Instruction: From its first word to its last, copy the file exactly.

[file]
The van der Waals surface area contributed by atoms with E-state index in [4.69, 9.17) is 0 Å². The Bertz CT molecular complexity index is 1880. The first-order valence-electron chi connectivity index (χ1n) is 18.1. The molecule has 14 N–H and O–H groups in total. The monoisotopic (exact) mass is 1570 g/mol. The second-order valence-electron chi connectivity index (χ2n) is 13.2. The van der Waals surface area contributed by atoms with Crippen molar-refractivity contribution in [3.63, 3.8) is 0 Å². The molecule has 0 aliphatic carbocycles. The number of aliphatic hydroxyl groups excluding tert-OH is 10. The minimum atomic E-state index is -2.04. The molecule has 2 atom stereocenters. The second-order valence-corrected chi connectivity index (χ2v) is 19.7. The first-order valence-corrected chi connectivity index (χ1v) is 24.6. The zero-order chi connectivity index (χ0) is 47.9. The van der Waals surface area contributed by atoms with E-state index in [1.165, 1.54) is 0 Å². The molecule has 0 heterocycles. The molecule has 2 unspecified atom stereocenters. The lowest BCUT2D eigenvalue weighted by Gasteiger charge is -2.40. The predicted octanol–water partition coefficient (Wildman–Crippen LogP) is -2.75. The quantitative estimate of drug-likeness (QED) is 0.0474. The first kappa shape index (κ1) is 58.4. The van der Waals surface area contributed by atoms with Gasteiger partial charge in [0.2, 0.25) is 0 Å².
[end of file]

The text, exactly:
The van der Waals surface area contributed by atoms with E-state index in [4.69, 9.17) is 0 Å². The Bertz CT molecular complexity index is 1880. The first-order valence-electron chi connectivity index (χ1n) is 18.1. The molecule has 14 N–H and O–H groups in total. The monoisotopic (exact) mass is 1570 g/mol. The second-order valence-electron chi connectivity index (χ2n) is 13.2. The van der Waals surface area contributed by atoms with Crippen molar-refractivity contribution in [3.63, 3.8) is 0 Å². The molecule has 0 aliphatic carbocycles. The number of aliphatic hydroxyl groups excluding tert-OH is 10. The minimum atomic E-state index is -2.04. The molecule has 2 atom stereocenters. The second-order valence-corrected chi connectivity index (χ2v) is 19.7. The first-order valence-corrected chi connectivity index (χ1v) is 24.6. The zero-order chi connectivity index (χ0) is 47.9. The van der Waals surface area contributed by atoms with E-state index in [1.165, 1.54) is 0 Å². The molecule has 0 heterocycles. The molecule has 2 unspecified atom stereocenters. The lowest BCUT2D eigenvalue weighted by Gasteiger charge is -2.40. The predicted octanol–water partition coefficient (Wildman–Crippen LogP) is -2.75. The quantitative estimate of drug-likeness (QED) is 0.0474. The first kappa shape index (κ1) is 58.4. The van der Waals surface area contributed by atoms with Gasteiger partial charge in [0.2, 0.25) is 0 Å².